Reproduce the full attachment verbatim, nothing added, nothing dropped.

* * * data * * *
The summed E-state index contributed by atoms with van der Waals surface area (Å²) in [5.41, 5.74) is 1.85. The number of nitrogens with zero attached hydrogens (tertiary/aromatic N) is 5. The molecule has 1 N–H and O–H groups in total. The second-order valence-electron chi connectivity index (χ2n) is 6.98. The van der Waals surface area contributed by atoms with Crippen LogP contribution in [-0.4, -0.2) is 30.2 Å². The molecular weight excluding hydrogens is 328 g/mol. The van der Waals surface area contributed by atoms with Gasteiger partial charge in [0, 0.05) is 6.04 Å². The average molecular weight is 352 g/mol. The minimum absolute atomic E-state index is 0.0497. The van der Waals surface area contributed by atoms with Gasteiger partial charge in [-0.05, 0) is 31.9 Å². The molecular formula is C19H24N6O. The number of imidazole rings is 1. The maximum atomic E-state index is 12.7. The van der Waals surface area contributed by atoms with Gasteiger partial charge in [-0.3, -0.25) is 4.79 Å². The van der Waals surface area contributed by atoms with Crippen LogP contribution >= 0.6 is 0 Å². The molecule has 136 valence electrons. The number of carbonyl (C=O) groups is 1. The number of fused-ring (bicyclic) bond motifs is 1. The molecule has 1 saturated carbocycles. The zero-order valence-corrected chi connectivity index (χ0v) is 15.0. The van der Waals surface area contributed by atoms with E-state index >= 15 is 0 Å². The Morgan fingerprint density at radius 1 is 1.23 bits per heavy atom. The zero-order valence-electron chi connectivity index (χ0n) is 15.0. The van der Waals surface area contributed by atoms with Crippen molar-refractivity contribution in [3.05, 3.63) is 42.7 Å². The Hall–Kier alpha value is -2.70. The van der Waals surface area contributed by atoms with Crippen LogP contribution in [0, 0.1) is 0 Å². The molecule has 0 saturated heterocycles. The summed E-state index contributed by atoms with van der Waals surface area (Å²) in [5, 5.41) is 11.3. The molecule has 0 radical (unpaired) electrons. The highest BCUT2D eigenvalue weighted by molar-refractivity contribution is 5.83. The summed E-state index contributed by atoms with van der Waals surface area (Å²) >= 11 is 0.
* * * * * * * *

The summed E-state index contributed by atoms with van der Waals surface area (Å²) in [5.41, 5.74) is 1.85. The number of nitrogens with zero attached hydrogens (tertiary/aromatic N) is 5. The molecule has 1 N–H and O–H groups in total. The second-order valence-electron chi connectivity index (χ2n) is 6.98. The van der Waals surface area contributed by atoms with Crippen LogP contribution in [-0.4, -0.2) is 30.2 Å². The molecular weight excluding hydrogens is 328 g/mol. The van der Waals surface area contributed by atoms with Gasteiger partial charge in [0, 0.05) is 6.04 Å². The average molecular weight is 352 g/mol. The minimum absolute atomic E-state index is 0.0497. The van der Waals surface area contributed by atoms with Gasteiger partial charge in [-0.05, 0) is 31.9 Å². The molecular formula is C19H24N6O. The number of imidazole rings is 1. The maximum atomic E-state index is 12.7. The van der Waals surface area contributed by atoms with Gasteiger partial charge in [-0.3, -0.25) is 4.79 Å². The van der Waals surface area contributed by atoms with Crippen LogP contribution >= 0.6 is 0 Å². The molecule has 136 valence electrons. The number of carbonyl (C=O) groups is 1. The number of fused-ring (bicyclic) bond motifs is 1. The molecule has 1 saturated carbocycles. The zero-order valence-corrected chi connectivity index (χ0v) is 15.0. The van der Waals surface area contributed by atoms with E-state index >= 15 is 0 Å². The Morgan fingerprint density at radius 1 is 1.23 bits per heavy atom. The zero-order valence-electron chi connectivity index (χ0n) is 15.0. The van der Waals surface area contributed by atoms with Crippen molar-refractivity contribution in [3.05, 3.63) is 42.7 Å². The Hall–Kier alpha value is -2.70. The van der Waals surface area contributed by atoms with Crippen LogP contribution in [0, 0.1) is 0 Å². The molecule has 0 saturated heterocycles. The summed E-state index contributed by atoms with van der Waals surface area (Å²) in [5, 5.41) is 11.3. The molecule has 0 radical (unpaired) electrons. The highest BCUT2D eigenvalue weighted by molar-refractivity contribution is 5.83. The summed E-state index contributed by atoms with van der Waals surface area (Å²) >= 11 is 0.